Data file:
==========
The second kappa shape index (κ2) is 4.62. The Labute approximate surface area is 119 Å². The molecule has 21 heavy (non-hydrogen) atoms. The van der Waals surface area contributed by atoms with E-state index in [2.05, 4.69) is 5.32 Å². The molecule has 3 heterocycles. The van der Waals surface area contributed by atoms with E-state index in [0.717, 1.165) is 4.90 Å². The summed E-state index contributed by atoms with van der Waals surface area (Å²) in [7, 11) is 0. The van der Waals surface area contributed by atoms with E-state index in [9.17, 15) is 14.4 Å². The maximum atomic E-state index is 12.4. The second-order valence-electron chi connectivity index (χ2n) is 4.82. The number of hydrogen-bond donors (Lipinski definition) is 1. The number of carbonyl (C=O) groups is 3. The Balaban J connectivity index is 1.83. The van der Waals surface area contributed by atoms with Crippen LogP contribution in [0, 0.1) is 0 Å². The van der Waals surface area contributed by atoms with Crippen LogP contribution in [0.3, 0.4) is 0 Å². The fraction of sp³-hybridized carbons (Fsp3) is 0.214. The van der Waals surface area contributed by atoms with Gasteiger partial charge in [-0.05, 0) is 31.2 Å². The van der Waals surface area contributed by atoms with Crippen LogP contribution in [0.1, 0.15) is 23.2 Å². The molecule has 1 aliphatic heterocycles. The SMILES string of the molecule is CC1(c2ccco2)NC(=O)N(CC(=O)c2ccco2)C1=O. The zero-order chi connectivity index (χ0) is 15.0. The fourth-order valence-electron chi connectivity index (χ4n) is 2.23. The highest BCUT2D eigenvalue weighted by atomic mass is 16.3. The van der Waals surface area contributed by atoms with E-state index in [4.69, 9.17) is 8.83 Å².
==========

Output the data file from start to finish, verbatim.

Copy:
The second kappa shape index (κ2) is 4.62. The Labute approximate surface area is 119 Å². The molecule has 21 heavy (non-hydrogen) atoms. The van der Waals surface area contributed by atoms with E-state index in [2.05, 4.69) is 5.32 Å². The molecule has 3 heterocycles. The van der Waals surface area contributed by atoms with E-state index in [0.717, 1.165) is 4.90 Å². The summed E-state index contributed by atoms with van der Waals surface area (Å²) in [7, 11) is 0. The van der Waals surface area contributed by atoms with E-state index in [9.17, 15) is 14.4 Å². The maximum atomic E-state index is 12.4. The second-order valence-electron chi connectivity index (χ2n) is 4.82. The number of hydrogen-bond donors (Lipinski definition) is 1. The number of carbonyl (C=O) groups is 3. The Balaban J connectivity index is 1.83. The van der Waals surface area contributed by atoms with Crippen LogP contribution in [0, 0.1) is 0 Å². The van der Waals surface area contributed by atoms with Crippen LogP contribution in [0.3, 0.4) is 0 Å². The fraction of sp³-hybridized carbons (Fsp3) is 0.214. The van der Waals surface area contributed by atoms with Gasteiger partial charge in [-0.05, 0) is 31.2 Å². The van der Waals surface area contributed by atoms with Crippen LogP contribution in [0.1, 0.15) is 23.2 Å². The molecule has 1 aliphatic heterocycles. The SMILES string of the molecule is CC1(c2ccco2)NC(=O)N(CC(=O)c2ccco2)C1=O. The zero-order chi connectivity index (χ0) is 15.0. The fourth-order valence-electron chi connectivity index (χ4n) is 2.23. The highest BCUT2D eigenvalue weighted by atomic mass is 16.3. The van der Waals surface area contributed by atoms with E-state index in [4.69, 9.17) is 8.83 Å².